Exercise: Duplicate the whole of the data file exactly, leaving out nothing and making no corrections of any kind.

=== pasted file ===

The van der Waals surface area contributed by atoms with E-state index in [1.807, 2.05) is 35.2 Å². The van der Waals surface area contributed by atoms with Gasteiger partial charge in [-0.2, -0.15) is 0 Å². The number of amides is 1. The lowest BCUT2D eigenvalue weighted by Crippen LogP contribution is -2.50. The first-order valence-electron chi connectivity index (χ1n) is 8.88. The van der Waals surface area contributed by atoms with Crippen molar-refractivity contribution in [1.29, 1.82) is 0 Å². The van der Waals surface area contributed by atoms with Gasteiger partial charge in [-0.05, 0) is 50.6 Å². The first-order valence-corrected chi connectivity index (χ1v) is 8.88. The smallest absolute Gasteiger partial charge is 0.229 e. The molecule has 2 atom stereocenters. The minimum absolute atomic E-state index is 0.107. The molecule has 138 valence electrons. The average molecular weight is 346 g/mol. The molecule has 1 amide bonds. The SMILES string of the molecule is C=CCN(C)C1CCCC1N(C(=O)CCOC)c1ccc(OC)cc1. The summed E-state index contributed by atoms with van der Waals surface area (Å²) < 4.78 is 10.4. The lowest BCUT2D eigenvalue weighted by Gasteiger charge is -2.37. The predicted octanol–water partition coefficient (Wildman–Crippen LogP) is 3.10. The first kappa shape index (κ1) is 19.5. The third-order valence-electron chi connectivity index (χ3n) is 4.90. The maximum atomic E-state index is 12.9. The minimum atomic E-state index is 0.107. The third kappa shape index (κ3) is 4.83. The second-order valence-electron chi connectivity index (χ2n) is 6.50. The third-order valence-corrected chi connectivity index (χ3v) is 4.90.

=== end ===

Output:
The van der Waals surface area contributed by atoms with E-state index in [1.807, 2.05) is 35.2 Å². The van der Waals surface area contributed by atoms with Gasteiger partial charge in [-0.2, -0.15) is 0 Å². The number of amides is 1. The lowest BCUT2D eigenvalue weighted by Crippen LogP contribution is -2.50. The first-order valence-electron chi connectivity index (χ1n) is 8.88. The van der Waals surface area contributed by atoms with Crippen molar-refractivity contribution in [1.29, 1.82) is 0 Å². The van der Waals surface area contributed by atoms with Gasteiger partial charge in [-0.05, 0) is 50.6 Å². The first-order valence-corrected chi connectivity index (χ1v) is 8.88. The smallest absolute Gasteiger partial charge is 0.229 e. The molecule has 2 atom stereocenters. The minimum absolute atomic E-state index is 0.107. The molecule has 138 valence electrons. The average molecular weight is 346 g/mol. The molecule has 1 amide bonds. The SMILES string of the molecule is C=CCN(C)C1CCCC1N(C(=O)CCOC)c1ccc(OC)cc1. The summed E-state index contributed by atoms with van der Waals surface area (Å²) < 4.78 is 10.4. The lowest BCUT2D eigenvalue weighted by Gasteiger charge is -2.37. The predicted octanol–water partition coefficient (Wildman–Crippen LogP) is 3.10. The first kappa shape index (κ1) is 19.5. The third-order valence-electron chi connectivity index (χ3n) is 4.90. The maximum atomic E-state index is 12.9. The minimum atomic E-state index is 0.107. The third kappa shape index (κ3) is 4.83. The second-order valence-electron chi connectivity index (χ2n) is 6.50. The third-order valence-corrected chi connectivity index (χ3v) is 4.90.